Using the Hubble in conjunction with Keck Observatory in Hawaii, astronomers were able to study the galaxies as they existed 11 billion years ago, when the Universe was less than 3 billion years old.
“Seeing the compact sizes of these galaxies is a puzzle", said Pieter G. van Dokkum of Yale University in New Haven, Connecticut, USA, who led the study. "No massive galaxy at this distance has ever been observed to be so compact. These galaxies would have to change a lot over 11 billion years, growing five times bigger. They could get larger by colliding with other galaxies, but such collisions may not be the complete answer. It is not yet clear how they would build themselves up to become the large galaxies we see today.”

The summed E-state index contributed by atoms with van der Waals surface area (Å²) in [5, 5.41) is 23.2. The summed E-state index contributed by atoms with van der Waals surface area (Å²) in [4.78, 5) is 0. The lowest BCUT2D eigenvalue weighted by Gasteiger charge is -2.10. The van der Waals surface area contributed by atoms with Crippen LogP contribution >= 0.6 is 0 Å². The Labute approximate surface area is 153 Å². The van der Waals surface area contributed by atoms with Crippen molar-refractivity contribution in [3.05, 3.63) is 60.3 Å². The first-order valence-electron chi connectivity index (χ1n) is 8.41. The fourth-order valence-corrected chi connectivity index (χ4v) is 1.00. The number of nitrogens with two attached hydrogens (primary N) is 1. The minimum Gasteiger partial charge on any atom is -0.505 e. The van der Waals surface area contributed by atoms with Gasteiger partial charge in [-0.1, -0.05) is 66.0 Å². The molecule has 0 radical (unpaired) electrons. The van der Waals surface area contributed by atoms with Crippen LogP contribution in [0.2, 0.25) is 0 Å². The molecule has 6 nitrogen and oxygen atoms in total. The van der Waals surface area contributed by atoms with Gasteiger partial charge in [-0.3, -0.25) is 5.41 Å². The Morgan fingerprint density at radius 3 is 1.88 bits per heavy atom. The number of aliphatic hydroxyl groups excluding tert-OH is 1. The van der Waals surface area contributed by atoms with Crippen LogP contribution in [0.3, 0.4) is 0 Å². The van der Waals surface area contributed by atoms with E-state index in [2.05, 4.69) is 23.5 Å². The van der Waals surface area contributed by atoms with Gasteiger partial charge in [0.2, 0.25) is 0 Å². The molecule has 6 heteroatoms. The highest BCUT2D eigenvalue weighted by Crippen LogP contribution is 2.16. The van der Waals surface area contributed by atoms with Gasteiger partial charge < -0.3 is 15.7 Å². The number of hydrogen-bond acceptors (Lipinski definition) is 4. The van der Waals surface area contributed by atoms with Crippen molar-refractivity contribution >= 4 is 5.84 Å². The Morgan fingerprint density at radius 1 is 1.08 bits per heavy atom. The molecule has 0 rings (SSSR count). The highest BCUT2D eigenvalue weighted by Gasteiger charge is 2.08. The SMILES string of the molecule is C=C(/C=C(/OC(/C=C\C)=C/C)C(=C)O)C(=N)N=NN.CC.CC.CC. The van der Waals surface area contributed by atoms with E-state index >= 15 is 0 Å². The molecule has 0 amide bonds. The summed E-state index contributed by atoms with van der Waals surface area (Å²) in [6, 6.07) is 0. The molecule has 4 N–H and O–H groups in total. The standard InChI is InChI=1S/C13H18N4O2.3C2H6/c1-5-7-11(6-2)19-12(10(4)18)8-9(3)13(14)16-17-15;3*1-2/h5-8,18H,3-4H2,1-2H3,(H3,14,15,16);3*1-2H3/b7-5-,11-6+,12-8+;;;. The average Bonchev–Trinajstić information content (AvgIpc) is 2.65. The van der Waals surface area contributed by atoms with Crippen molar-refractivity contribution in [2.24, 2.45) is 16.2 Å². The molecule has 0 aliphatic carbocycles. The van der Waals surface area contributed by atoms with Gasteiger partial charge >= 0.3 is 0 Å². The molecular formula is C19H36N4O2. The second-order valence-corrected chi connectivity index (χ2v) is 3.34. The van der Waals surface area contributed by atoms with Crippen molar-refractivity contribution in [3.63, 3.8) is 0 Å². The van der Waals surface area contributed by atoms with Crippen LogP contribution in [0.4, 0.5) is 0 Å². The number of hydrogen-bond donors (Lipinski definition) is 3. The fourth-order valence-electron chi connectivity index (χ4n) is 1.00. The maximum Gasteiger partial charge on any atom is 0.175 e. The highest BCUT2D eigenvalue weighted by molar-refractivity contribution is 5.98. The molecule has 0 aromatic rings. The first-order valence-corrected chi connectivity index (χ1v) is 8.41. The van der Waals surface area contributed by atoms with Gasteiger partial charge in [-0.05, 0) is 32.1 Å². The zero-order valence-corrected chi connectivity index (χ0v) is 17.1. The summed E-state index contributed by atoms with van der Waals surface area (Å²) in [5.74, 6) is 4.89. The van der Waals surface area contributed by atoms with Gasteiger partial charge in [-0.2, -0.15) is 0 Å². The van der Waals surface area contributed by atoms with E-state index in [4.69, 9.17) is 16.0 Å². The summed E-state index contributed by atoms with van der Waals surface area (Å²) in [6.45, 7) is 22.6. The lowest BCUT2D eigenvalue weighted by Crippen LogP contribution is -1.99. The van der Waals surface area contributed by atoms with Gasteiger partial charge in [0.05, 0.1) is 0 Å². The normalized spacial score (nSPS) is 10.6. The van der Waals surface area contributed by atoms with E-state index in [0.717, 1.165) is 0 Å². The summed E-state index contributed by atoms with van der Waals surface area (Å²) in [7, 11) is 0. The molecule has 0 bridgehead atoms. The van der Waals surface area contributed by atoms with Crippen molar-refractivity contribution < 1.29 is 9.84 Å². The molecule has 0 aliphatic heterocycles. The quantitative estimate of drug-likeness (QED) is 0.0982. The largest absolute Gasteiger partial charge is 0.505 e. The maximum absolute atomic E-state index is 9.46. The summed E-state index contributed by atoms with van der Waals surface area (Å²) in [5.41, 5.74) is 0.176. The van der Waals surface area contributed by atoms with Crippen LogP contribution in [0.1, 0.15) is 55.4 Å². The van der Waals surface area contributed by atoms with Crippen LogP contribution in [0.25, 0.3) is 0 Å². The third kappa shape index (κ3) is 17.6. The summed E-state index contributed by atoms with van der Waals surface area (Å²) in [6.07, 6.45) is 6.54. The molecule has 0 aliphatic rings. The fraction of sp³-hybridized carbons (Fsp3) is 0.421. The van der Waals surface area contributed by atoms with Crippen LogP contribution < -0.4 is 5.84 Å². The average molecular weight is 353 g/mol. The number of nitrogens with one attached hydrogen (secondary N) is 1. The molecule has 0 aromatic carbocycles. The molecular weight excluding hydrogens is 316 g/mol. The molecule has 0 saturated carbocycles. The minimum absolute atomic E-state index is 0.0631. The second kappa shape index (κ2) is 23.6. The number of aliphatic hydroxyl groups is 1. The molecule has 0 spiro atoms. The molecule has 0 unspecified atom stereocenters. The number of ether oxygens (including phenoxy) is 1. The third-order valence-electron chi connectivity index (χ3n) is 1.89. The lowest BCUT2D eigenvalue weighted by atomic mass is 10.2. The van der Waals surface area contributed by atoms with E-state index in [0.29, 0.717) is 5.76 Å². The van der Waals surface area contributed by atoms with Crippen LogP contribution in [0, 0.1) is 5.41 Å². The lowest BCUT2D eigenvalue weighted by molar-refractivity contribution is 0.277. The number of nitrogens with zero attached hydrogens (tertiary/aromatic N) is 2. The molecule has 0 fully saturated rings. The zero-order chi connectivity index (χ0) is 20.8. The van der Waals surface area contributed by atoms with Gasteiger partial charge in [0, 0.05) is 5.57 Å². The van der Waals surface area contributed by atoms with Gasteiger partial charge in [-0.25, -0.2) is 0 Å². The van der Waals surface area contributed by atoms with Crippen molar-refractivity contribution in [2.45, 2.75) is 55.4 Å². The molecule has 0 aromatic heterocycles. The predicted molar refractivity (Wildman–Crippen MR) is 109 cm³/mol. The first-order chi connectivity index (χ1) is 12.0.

To determine the sizes of the galaxies, the team used the Near Infrared Camera and Multi-Object Spectrometer on Hubble. For the Keck observations, a powerful laser was used to correct for image blurring caused by the Earth's atmosphere. Only Hubble, Keck and ESO’s Very Large Telescope are really able to measure the sizes of these galaxies as they are very small and far away.